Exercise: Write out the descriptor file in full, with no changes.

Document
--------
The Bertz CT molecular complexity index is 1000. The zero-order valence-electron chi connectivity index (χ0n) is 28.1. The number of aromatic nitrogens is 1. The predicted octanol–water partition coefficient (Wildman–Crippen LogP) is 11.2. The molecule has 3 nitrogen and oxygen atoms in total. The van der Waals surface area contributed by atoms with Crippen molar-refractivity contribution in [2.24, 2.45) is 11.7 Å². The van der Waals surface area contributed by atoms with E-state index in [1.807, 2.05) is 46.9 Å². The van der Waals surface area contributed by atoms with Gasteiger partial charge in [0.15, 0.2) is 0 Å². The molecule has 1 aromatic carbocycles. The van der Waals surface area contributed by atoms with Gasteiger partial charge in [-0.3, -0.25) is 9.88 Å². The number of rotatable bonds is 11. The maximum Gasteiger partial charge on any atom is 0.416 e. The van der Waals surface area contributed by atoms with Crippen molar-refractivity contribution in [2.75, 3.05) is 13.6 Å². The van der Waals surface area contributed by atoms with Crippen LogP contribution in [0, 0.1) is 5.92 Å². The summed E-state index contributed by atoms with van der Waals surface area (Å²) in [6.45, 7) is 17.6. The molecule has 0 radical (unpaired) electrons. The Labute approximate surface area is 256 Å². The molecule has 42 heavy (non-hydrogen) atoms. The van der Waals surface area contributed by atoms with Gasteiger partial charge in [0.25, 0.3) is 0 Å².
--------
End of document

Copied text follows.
The Bertz CT molecular complexity index is 1000. The zero-order valence-electron chi connectivity index (χ0n) is 28.1. The number of aromatic nitrogens is 1. The predicted octanol–water partition coefficient (Wildman–Crippen LogP) is 11.2. The molecule has 3 nitrogen and oxygen atoms in total. The van der Waals surface area contributed by atoms with Crippen molar-refractivity contribution in [2.24, 2.45) is 11.7 Å². The van der Waals surface area contributed by atoms with E-state index in [1.807, 2.05) is 46.9 Å². The van der Waals surface area contributed by atoms with Gasteiger partial charge in [0.15, 0.2) is 0 Å². The molecule has 1 aromatic carbocycles. The van der Waals surface area contributed by atoms with Gasteiger partial charge in [-0.3, -0.25) is 9.88 Å². The number of rotatable bonds is 11. The maximum Gasteiger partial charge on any atom is 0.416 e. The van der Waals surface area contributed by atoms with Crippen molar-refractivity contribution in [2.75, 3.05) is 13.6 Å². The van der Waals surface area contributed by atoms with Crippen LogP contribution in [0, 0.1) is 5.92 Å². The summed E-state index contributed by atoms with van der Waals surface area (Å²) in [6.45, 7) is 17.6. The molecule has 0 radical (unpaired) electrons. The Labute approximate surface area is 256 Å². The molecule has 42 heavy (non-hydrogen) atoms. The van der Waals surface area contributed by atoms with Gasteiger partial charge in [0.25, 0.3) is 0 Å².